There was no role to be played on the field for Marcelino Ball last season, because a torn ACL took that away from Indiana’s freakishly explosive defender.
But off the field, Ball could still have an impact. He specifically recalled finding IU running back Stevie Scott after one less-than-stellar game in 2020.
“I’m like, hey, it could be worse, and I’m smiling,” Ball said. “He’s down. He’s like ‘Dang, man,’ and I’m like ‘It could be worse, buddy.’”
Ball has seen many ups and downs in his soon-to-be six-year career at IU. He was in the football building for seasons where the lights turned off in December, as the Hoosiers again fell short of bowl eligibility. He has now gone through two season-ending injuries, and this last one gave him a front-row seat to an extraordinary success story, both a blessing to watch but also a curse to be sidelined from.
But with four words — “It could be worse” — Ball had a message that could ease the suffering of a teammate, whenever it was needed. It also seems, as Ball works his way back for the 2021 season, that the 6-foot, 214-pound husky realizes those four words apply to himself, as well.
For some people, a season-ending injury in their fifth collegiate season is the end. They get hurt, and it’s over. In Ball’s case, however, his second season-ender came during a year that didn’t count toward eligibility, in the eyes of the NCAA. Every fall athlete was getting an extra year, and Ball could play on.
Now he’s about to be an X-factor for IU, a player who can supercharge a defense already deep with returning talent.
“It seems like Marcelino has been here as long as I have,” said cornerbacks coach Brandon Shelby, who is heading into his 11th season and is the longest-tenured coach on IU’s staff. “To have his experience out there, and being able to coach the young guys up, he’s an old vet.”
Ball isn’t quite back to practicing with the Hoosiers. When they are going through drills, Ball is with a smaller group of players working their way back from injury, including walk-on tight end Sam Daugstrup and offensive lineman Kahlil Benson. Those two are freshmen.
While Ball has been with the Hoosiers since Daugstrup and Benson were freshmen in high school, he doesn’t feel like an “old head,” per se. Ball is young for his grade and doesn’t turn 22 until later this month. He’s not that old. He’s just seen a lot.
Ball had to tell himself that when he was going into the spring before his senior year, when he was still 19.
“That stuff really gets in your head, you start moving like an old man,” Ball said. “In 2020, I flipped the switch as far as, like, ‘I’m 21 years old,’ … I’m still young. As far as my experience, I’ve been here a while. But I don’t see myself as an old head. I’ve just been here. I’ve experienced it all. I know, metaphorically speaking, what it feels like when the lights are off, when we don’t have a bowl game.
“That isn’t the worst I’ve ever experienced, but 5-7 is still pretty terrible. … As far as being here so long, that doesn’t really faze me. Everybody’s time gon’ come. I’m making the days count.”
There is an excitement for Ball to rejoin the Hoosiers in a fuller capacity, when that time comes. Before his injury last fall, Ball had reportedly hit another gear on the field. His dual-threat ability both in the blitz game and back in coverage would have made him a unique weapon for then-defensive coordinator Kane Wommack to toy with.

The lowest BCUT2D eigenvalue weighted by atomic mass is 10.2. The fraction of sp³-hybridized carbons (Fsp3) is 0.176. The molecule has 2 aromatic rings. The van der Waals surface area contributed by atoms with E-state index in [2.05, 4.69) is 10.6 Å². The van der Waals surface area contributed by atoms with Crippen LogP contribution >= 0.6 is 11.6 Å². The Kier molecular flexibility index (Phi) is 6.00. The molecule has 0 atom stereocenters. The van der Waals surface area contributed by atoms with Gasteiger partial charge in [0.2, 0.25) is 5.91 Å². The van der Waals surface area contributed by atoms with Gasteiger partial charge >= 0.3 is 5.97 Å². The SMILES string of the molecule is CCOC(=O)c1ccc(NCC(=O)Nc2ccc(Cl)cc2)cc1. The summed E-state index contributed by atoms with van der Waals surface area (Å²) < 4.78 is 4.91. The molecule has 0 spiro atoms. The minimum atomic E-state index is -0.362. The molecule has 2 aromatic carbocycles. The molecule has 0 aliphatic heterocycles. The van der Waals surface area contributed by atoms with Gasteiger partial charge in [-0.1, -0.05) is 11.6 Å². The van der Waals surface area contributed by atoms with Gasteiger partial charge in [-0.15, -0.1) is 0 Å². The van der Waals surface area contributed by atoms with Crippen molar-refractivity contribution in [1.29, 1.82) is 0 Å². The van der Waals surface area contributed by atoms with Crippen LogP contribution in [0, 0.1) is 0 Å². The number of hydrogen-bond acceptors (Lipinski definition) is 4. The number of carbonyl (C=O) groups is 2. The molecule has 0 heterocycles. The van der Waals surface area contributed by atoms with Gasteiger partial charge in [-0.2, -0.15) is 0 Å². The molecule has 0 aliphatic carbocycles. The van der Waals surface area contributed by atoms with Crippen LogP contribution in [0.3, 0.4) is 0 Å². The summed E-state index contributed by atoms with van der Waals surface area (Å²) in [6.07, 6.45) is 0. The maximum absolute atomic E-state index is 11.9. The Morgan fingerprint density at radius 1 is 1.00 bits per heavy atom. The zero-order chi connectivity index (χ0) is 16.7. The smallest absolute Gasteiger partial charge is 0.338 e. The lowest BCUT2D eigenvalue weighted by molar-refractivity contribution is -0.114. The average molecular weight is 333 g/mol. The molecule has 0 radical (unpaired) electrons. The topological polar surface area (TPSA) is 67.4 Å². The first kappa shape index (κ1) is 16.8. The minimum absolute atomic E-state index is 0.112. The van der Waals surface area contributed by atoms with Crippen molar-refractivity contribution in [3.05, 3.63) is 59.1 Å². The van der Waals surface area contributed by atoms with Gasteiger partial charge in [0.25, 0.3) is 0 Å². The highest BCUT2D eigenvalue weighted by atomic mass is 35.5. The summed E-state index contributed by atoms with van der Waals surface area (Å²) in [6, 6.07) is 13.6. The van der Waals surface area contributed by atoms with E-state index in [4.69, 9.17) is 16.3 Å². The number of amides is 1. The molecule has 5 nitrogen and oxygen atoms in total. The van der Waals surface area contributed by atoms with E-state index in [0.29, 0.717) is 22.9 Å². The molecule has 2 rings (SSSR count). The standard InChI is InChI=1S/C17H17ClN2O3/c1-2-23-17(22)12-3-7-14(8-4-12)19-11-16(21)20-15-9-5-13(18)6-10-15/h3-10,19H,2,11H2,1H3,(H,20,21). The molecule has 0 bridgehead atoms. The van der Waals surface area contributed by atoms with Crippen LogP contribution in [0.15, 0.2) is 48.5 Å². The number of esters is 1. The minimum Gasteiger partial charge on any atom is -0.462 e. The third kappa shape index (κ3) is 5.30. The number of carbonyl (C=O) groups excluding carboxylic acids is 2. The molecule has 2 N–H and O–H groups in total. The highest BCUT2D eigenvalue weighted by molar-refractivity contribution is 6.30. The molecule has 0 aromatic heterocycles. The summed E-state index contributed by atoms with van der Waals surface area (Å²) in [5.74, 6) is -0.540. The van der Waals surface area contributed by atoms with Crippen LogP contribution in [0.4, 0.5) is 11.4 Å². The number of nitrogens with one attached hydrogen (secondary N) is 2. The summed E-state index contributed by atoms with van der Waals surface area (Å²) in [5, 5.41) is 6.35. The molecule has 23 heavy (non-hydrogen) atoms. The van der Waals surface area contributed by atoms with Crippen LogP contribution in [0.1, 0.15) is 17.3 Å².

That didn’t happen, but the Hoosiers still went out and forced more interceptions, 17, than any team in the country. Despite being out, Ball played his role as a team captain. He was on the sideline for IU’s upset win over then-No. 8 Penn State, despite having his surgery that day. He recorded the game via Instagram Live.
A few more games into the schedule, though, Ball did find himself getting anxious. He googled the fastest possible timetable for a return from an ACL injury.
“It was good seeing them ball out. I didn’t have any negative thoughts,” Ball said. “It was more so ‘Shoot, can I get out there and play?’ Just put me in a little zone. I can’t do man-to-man, I probably can’t blitz right now. But put me in a little Cover 3, Cover 4, I could go out there right now.”
Ball had to sit and watch. When teammates were down, he tried to pick them up with his four words, “It could be worse.” He knows it could have been worse for him.
“As much as it was sad, like, man, (not) being able to be a part of that 2020 team … it made me think how, last year, for a potential fifth-year, anywhere in the country … they didn’t have no sixth-year opportunity … that doesn’t happen. It’s a blessing in disguise, I guess, and I appreciate it.
“So having that opportunity to come back, or having that opportunity in my back pocket, it was great to have, because I know not many people would have had that or even gone forward.”
Sure, Ball’s surroundings have changed. The only other player on the Hoosiers’ roster that was around for the 2016 season is offensive guard Mackenzie Nworah, who also took advantage of an opportunity to return. Plus, Ball is about to play for his third defensive coordinator. It was now-head coach Tom Allen’s unit in 2016, followed by Wommack, now Charlton Warren.
But some things don’t change, especially for IU’s defense. Ball knows what’s required. He’s been around.
“Edge, tackling, takeaways, that’s what we live by, that’s what we’re going to die by,” Ball said. “No matter what scheme we got, no matter how many guys blitz through the ‘A’ gap, no matter what zone we got in the backfield — if we don’t have that, it’s lost.”